At the start of any significant project or change initiative, IT leaders face a proverbial fork in the road. Path #1 might seem to offer the shortest route from A to B: Simply force-feed the project to everyone by executive mandate, essentially saying, “You’re going to do this – or else.”Path #2 might appear less direct, because on this journey you take the time to explain the strategy and the reasons behind it.
At PrimeLending, our IT group had traditionally been focused on projects: We ranked and assigned resources to them as staff became available, which meant that project managers and QA managers, for example, would regularly rotate in and out. There were no dedicated teams for a product. As we moved into the digital mortgage space, we decided to make the leap from a project-based team to a product team, to support a new initiative called Apply Now, a digital mortgage tool.
If DevOps is ultimately more about culture than any particular technology or platform, then remember this: There isn’t a finish line. It’s about continuous change and improvement – and the C-suite doesn’t get a pass. Rather, leaders need to revise some of their traditional approaches if they expect DevOps to help drive the outcomes they seek. Let’s consider seven ideas for more effective IT leadership in the DevOps era.
Muck Rack makes it simple to find people, tweets, or articles that mention any name, keyword, company, hashtag etc. We've compiled this guide to help you make the most of your search.
Selecting a term
Start searching tweets, articles from media outlets, articles mentioned in tweets, journalists'
names, titles and bios with some suggested searches:
Companies or Topics (e.g. iPhone, Microsoft)
Phrases (e.g. "cloud computing") — use quotes to keep the terms together
Twitter handles (e.g. @username) — returns those who have mentioned or replied to
Names (e.g. "David Pogue")
Hashtags (e.g. #sxsw, #london2012)
Bio details (e.g. vegan, Olympics, father)
Muck Rack's Advanced Search allows for many boolean operators.
Find results that mention multiple specified terms, use AND or
+. For example, ensure each result contains both Elon Musk and Mark Zuckerberg by
searching Musk AND Zuckerberg or Musk + Zuckerberg.
Use the operators OR or , to broaden your search when you'd like either of
multiple terms to appear in results. (This is the default behavior of our search when no operators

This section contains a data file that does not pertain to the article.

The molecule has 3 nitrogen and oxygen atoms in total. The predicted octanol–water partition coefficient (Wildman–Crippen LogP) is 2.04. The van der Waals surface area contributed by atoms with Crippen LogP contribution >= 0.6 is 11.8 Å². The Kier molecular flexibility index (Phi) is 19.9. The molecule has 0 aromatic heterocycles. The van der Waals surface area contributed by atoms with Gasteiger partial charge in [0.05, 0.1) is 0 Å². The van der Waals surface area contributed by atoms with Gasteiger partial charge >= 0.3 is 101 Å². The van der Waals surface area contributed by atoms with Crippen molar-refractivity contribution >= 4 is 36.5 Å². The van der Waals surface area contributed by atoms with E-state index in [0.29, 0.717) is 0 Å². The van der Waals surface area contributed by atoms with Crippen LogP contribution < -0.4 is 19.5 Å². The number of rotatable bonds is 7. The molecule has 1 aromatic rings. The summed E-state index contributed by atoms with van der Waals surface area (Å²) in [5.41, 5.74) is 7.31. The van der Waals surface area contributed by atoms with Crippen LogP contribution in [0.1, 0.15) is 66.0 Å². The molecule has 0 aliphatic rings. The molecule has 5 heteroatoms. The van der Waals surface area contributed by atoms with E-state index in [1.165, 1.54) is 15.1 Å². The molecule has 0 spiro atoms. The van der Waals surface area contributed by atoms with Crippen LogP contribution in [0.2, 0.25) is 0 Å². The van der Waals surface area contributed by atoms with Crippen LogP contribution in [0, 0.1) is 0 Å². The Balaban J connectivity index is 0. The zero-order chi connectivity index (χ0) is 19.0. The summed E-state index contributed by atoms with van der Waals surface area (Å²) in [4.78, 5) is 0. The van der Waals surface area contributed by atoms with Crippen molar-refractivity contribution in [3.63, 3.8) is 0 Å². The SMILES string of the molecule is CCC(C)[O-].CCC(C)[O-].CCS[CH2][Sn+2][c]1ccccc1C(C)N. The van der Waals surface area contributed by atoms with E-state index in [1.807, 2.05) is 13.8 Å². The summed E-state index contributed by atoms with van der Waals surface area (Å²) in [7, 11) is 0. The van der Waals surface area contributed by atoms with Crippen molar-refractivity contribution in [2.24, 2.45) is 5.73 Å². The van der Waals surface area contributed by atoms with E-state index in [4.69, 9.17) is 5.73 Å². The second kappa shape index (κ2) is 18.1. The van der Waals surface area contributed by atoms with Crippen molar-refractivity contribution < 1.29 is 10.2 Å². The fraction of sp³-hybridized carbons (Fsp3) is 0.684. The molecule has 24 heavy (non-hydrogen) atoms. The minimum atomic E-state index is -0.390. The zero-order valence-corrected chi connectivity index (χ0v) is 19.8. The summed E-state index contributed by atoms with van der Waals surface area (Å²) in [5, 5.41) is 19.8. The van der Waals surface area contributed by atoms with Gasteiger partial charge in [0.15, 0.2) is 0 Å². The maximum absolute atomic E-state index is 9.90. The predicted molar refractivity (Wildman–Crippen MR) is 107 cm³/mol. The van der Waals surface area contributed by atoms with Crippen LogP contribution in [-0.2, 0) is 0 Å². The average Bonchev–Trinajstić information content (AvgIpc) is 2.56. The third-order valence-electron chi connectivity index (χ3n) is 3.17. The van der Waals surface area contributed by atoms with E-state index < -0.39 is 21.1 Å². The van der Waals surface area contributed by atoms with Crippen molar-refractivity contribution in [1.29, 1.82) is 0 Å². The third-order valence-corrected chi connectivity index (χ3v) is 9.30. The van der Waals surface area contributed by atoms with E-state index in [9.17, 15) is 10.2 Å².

are used). For example, results will contain either cake or cookie by searching cake OR cookie or cake,cookie
Use NOT or - to subtract results from your search. For
example, searching Disney will yield results about the Walt Disney Company as well as Walt Disney
World Resort. To exclude mentions of Disney World, search for Disney -World or Disney
When using one of these operators with a phrase, enclose it in quotation marks. For example, you can
find results about smartphones excluding Apple's iPhone 4S by searching smartphone -"iPhone
Exact case matching or punctuation
If you're searching for a brand name or keyword that relies on specific punctuation marks or capitalization, you can
find results that match your exact query by adding matchcase: before the keyword you're searching for, like matchcase:E*TRADE .
Use parentheses to separate multiple
boolean phrases. For example, to find journalists talking about having fun in Disney World or
Disneyland, search for ("disney world" OR disneyland) AND fun.
An asterisk can be used to search for any variation of a root word truncated by the asterisk. For example, searching for admin* will return results for administrator, administration, administer, administered, etc.
A near operator is an AND operator where you can control the distance between the words. You can vary the distance the near operation uses by adding a forward slash and number (between 0-99) such as strawberries NEAR/10 "whipped cream", which means the strawberries must exist within 10 words of "whipped cream".